|Biographical detail : ||Pakistani sociologist and activist.
Hamza Alavi was a political activist in Britain in the early 1960s who co-founded, with David (later Lord) Pitt, a key pressure group of that era, the Campaign Against Racial Discrimination.
Hamza studied at Aligarh University, and did his PhD at the London School of Economics. He started his career, in 1945, with Bank of India and after the partition and independence moved back to Karachi where he played a leading role in setting up the Bank of Pakistan, becoming one of its five principal officers in 1952.
Hamza wrote extensively on questions of nationality, gender and fundamentalism – his widely acknowledged essay Peasant And Revolution (1965).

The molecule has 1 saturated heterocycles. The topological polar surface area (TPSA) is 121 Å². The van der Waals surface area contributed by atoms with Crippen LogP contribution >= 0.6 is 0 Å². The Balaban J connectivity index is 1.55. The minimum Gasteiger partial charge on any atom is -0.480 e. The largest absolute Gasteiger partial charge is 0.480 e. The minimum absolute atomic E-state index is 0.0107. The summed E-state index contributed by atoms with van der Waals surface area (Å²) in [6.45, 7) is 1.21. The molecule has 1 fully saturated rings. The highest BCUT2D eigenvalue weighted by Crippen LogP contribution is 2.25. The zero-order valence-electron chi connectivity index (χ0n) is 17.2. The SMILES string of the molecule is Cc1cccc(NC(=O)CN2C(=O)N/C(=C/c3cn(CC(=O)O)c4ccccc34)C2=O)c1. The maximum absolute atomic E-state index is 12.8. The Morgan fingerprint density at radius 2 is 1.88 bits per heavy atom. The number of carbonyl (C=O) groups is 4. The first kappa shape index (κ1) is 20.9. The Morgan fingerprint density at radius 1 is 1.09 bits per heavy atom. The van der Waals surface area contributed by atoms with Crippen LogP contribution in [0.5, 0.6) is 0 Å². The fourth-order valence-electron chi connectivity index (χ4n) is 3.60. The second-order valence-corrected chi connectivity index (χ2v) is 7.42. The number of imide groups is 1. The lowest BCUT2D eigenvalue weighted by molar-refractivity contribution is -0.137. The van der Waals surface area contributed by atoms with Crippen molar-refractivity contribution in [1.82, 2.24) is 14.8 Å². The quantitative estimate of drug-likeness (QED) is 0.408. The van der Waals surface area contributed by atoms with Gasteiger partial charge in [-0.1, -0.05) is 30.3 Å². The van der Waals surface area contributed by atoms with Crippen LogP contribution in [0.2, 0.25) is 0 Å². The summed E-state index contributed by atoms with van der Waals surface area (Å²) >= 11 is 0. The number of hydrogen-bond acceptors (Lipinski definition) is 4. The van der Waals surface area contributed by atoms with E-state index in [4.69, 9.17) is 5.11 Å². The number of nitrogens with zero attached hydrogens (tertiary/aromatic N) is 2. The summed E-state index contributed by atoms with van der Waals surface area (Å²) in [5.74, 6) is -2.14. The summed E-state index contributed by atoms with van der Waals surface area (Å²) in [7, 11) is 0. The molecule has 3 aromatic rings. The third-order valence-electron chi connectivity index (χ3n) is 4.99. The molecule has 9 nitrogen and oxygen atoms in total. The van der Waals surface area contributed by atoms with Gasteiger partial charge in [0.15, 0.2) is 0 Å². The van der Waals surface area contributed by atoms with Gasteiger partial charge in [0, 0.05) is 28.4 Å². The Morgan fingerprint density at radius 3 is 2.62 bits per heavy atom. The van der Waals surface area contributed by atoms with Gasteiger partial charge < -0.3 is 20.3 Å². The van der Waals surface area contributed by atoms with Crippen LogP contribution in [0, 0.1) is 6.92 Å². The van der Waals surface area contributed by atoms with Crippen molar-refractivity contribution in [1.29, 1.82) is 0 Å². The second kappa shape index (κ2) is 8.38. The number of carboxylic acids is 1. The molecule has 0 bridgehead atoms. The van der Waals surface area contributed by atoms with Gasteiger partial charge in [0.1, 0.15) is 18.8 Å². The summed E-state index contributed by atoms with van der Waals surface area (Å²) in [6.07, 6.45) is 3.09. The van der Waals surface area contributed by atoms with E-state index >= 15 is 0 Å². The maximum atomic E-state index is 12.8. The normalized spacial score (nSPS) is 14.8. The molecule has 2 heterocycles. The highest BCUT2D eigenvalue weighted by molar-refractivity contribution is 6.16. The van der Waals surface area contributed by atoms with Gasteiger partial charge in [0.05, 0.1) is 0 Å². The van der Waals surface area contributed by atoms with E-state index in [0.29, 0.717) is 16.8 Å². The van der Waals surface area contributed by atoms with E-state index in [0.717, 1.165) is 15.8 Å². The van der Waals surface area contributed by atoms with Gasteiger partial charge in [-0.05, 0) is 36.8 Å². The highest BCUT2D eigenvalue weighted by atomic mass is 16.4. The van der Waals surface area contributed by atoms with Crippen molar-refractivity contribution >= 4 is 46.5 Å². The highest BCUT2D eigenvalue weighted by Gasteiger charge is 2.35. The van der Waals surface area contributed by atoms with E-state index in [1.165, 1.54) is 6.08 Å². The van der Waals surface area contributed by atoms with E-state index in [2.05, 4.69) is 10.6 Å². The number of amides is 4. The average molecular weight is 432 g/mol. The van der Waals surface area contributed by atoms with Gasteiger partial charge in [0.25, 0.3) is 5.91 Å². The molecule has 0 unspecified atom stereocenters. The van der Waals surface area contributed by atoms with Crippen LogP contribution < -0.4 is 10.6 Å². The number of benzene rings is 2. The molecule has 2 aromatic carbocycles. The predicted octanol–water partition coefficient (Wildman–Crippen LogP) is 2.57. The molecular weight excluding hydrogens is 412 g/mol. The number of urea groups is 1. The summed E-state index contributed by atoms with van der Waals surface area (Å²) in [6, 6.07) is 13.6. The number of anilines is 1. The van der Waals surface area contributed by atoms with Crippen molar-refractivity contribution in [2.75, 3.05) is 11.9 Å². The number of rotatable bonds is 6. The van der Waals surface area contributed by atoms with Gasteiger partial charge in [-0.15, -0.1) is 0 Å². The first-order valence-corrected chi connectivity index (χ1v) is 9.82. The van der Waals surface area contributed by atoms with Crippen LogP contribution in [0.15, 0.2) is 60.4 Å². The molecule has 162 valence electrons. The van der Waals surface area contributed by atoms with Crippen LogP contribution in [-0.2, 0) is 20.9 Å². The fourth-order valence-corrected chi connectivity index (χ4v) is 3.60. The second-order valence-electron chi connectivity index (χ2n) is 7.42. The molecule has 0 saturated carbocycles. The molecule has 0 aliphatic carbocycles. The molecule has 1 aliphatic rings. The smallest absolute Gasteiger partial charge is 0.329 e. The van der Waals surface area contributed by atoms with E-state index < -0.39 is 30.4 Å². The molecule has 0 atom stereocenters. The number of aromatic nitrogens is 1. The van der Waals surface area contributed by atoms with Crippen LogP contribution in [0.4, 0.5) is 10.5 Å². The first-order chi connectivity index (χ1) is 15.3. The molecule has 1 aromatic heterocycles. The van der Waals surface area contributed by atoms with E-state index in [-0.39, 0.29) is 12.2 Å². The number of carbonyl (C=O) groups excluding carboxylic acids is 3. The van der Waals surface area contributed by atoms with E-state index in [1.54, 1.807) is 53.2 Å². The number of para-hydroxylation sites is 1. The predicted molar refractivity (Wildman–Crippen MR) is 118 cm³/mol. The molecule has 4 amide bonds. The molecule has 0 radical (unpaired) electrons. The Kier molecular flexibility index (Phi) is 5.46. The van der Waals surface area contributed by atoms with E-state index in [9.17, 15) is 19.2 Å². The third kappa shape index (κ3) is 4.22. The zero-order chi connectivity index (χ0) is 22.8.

Hamza went to Tanzania to join his wife’s family. Moving on, he took his first academic job in 1966, at the Institute of Development Studies at Sussex University, in 1972 joined Leeds University, and then to Manchester University in 1977. After retiring in 1988, Hamza lectured at universities in the USA, Africa and Asia.
Hamza co-edited the Introduction To The Sociology Of The Developing Societies (1982) and South Asia: The Sociology Of Developing Societies (1989).
Hamza Alavi was born into Bohra community in Karachi. He developed his socialist views at school, as he first came into contact with poor students.